Sport / Soccer
/ English League 2
| 29 Feb 20 ||Cambridge United  || - || Carlisle|
| 07 Mar 20 ||Leyton Orient  || - || Cambridge United|
| 14 Mar 20 ||Cambridge United  || - || Cheltenham|
| 17 Mar 20 ||Grimsby  || - || Cambridge United|
| 21 Mar 20 ||Cambridge United  || - || Northampton|
| 22 Feb 20 ||Plymouth || ||0 - 0 || ||Cambridge United|
| 15 Feb 20 ||Cambridge United || ||2 - 1 || ||Bradford|
| 11 Feb 20 ||Scunthorpe || ||0 - 2 || ||Cambridge United|
| 08 Feb 20 ||Newport || ||0 - 1 || ||Cambridge United|
| 01 Feb 20 ||Cambridge United || ||2 - 1 || ||Colchester|
Cambridge United Football Club is a professional association football club based in the city of Cambridge, Cambridgeshire, England. The team compete in League Two, the fourth tier of the English football league system. The club is based at the Abbey Stadium on Newmarket Road, approximately 1.86 miles (3 kilometres) east of Cambridge city centre. The stadium has a capacity of 8,127, made up of terracing and seated areas.Team Members
The club was founded in 1912 as Abbey United, and took the name Cambridge United in 1951. They played in local amateur leagues before joining the Southern League after finishing as runners-up of the Eastern Counties League in 1957–58. Under Bill Leivers's stewardship they were crowned Southern League Premier Division champions in 1968–69 and 1969–70, which helped to secure their election into the Football League in 1970. They won promotion out of the Fourth Division in 1972–73, but suffered immediate relegation. They won the Fourth Division title in 1976–77, and then secured promotion out of the Third Division the following season. They remained in the Second Division for six seasons, before they suffered consecutive relegations.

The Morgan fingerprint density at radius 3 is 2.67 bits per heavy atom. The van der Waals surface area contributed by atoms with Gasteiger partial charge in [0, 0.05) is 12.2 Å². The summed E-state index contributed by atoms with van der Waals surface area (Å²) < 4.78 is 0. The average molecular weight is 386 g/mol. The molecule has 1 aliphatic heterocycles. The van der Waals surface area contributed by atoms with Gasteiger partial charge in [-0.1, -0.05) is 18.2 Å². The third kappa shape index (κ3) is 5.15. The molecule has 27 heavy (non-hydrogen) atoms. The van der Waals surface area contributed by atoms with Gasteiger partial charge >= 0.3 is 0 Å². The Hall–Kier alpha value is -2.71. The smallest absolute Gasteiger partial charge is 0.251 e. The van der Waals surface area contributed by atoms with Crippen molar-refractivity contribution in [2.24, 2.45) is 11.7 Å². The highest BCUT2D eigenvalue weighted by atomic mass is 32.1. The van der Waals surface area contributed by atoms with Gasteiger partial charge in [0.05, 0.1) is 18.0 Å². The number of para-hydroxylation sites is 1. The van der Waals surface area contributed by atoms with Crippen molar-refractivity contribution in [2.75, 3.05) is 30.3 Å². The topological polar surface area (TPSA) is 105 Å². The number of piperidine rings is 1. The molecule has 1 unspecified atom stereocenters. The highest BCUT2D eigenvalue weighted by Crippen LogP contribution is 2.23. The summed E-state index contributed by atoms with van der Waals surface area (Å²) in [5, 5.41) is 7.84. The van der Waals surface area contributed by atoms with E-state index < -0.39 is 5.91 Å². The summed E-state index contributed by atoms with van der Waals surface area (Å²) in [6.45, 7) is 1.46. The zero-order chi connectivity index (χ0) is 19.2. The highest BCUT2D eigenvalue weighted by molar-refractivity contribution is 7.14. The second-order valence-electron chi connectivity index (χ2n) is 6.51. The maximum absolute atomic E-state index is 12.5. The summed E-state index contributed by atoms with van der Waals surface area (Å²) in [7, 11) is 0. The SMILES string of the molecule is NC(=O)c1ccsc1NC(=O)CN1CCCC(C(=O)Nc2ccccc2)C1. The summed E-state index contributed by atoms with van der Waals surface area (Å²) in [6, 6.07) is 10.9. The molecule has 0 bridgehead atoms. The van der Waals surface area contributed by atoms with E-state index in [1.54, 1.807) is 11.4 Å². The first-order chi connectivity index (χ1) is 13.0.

Manager John Beck led United to promotion out of the Fourth Division via play-offs in 1990 and then the Third Division title in 1990–91, with the club reaching the Second Division play-offs the following season. Two relegations in three years left Cambridge back in the fourth tier, before promotion was secured at the end of the 1998–99 campaign. They entered the Conference in 2005 after two relegations in four seasons, where they remained for nine seasons. They finished as runners-up of the Conference three times, but were beaten in the play-off finals in 2008 and 2009, before eventually securing promotion after winning the 2014 play-off final.
Although the club has traditionally worn amber and black at home, it has experimented with a number of designs of shirts including plain amber with black trim, amber and black squares, stripes and, amber with a black sash. The club had close links with Cambridge Regional College, a team that operated as a de facto reserve team between 2006 and 2014. The Cambridge United Community Trust perform a lot of charity work in the local community.
= Contract years remainingStadium or Home
Cambridge United currently play their home matches at the Abbey Stadium, which has been their home since 1932. The stadium is located in the Abbey area of the city on Newmarket Road, approximately 3 kilometres (1.8miles) east of the city centre. The closest railway station is Cambridge North, which is located about 20 minutes' walk away. Due to sponsorship reasons, between 2009 and 2016 the ground was also known as The R. Costings Abbey Stadium and is currently officially named the Cambs Glass Stadium. The stadium currently has a capacity of 8,127, of which 4,376 are seated.